A new speed camera is being rolled on roads to improve road safety by spotting drivers potentially committing a number of different motoring offences.
The VECTOR-SR cameras have been funded through the Mayor’s Challenge Fund to improve road safety, although drivers will no longer be “flashed” around Greater Manchester.
They will be painted yellow and will operate around the clock like traditional cameras, but they will not look the same as previous equipment, with more than 100 spot speed cameras being upgraded.
The new “ultra” speed cameras do not require painted lines on the road and use infra-red low-light technology, resulting in the missing “flash”.
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While the cameras do not make use of artificial intelligence (AI), if someone is caught speeding, they could also be prosecuted for using their mobile phone and not wearing a seatbelt.
A further warning to drivers has been issued, with the "ultra" cameras being able to capture two-way traffic, unlike traditional cameras which can only catch the left-hand lane.
The new changes are being introduced as part of Greater Manchester’s commitment to Vision Zero.
This aims to improve road safety to ensure there are no serious injuries or fatalities on the road.
Superintendent Gareth Parkin of Greater Manchester Police’s Safer Transport Team said: “The new and upgraded speed cameras across the city region will ensure that drivers adhere to road speeds and do not engage in reckless or anti-social driving.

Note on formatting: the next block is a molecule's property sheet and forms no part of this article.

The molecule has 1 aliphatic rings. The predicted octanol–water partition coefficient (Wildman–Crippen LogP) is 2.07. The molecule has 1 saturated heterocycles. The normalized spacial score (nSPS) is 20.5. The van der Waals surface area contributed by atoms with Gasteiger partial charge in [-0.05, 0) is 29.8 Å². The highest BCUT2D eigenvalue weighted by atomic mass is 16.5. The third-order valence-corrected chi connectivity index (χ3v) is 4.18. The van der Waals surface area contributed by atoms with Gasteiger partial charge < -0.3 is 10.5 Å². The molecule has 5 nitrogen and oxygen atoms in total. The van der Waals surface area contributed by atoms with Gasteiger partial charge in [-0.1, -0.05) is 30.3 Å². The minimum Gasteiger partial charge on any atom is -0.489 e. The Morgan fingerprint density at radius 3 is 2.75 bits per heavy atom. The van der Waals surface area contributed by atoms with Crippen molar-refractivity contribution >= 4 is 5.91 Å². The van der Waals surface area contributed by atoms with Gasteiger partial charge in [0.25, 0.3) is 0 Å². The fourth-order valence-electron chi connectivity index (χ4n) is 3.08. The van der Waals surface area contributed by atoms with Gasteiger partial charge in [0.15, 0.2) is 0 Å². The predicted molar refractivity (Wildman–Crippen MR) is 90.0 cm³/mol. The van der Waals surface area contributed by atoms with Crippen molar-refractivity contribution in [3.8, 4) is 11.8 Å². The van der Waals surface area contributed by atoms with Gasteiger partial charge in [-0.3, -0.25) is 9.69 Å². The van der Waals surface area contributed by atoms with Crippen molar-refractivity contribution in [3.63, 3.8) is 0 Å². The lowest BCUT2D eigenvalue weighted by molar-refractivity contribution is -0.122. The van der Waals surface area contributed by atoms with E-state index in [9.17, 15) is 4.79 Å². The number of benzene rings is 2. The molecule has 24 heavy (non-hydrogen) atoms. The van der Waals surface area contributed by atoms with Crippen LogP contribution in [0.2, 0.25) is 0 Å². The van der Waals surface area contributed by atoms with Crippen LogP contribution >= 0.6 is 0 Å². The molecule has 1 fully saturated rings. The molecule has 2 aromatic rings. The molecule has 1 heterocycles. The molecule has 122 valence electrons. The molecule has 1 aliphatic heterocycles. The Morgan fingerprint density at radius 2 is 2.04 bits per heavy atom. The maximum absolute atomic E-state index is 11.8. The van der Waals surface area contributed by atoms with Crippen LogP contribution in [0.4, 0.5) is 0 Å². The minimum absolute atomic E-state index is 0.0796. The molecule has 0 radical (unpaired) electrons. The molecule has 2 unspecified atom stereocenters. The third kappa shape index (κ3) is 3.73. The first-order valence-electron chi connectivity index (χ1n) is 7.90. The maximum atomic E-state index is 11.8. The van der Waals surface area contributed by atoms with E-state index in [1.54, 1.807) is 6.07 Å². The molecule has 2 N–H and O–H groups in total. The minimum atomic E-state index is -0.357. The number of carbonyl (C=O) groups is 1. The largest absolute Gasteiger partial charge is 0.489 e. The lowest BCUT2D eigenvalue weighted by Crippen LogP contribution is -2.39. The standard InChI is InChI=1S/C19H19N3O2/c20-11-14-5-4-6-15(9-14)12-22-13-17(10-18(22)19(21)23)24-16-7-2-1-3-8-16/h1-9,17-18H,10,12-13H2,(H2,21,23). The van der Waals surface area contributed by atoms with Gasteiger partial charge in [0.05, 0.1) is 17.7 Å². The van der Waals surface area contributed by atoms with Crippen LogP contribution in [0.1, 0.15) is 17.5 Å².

“Speed limits are put in place to ensure our roads are safe. Excessive speeds increase the chances of driver error, increase the time it takes for a vehicle to stop and can also increase fatalities in the event of a collision."
There were 1,711 fatalities around the UK last year on the roads with speeding being one of the most important factors for this.
There have been almost 19,000 fatalities on roads since 2012, which is more harm than knife crime across the country.
In Greater Manchester alone, almost three-quarters of collisions involved human error, with speeding a key issue.
Superintendent Parkin stressed the importance of individual responsibility, which has resulted in the targeted campaign against speeding drivers.
He added: "I would like to thank the Mayor’s Office and Safer Roads Greater Manchester for continuing to work with GMP to help tackle these issues.
“GMP will not allow the safety of our roads to be compromised by dangerous drivers, and appropriate action will always be taken against offenders.”
Peter Boulton, Head of Highways at Transport for Greater Manchester, reiterated the call for increased safety, adding that any death or serious injury on the road is one too many.
He said: “By investing in these safety cameras, we are underlining our commitment to Vision Zero, our ambition to reduce and eliminate deaths and serious injuries on our roads, therefore making Greater Manchester a safer place for pedestrians, cyclists, motorcyclists and motorists.
The new speed cameras can view two lanes of traffic
“However education is just as important as enforcement when it comes to tackling speeding, and I would strongly advise drivers to consider their behaviour when on the road to keep themselves and others safe.”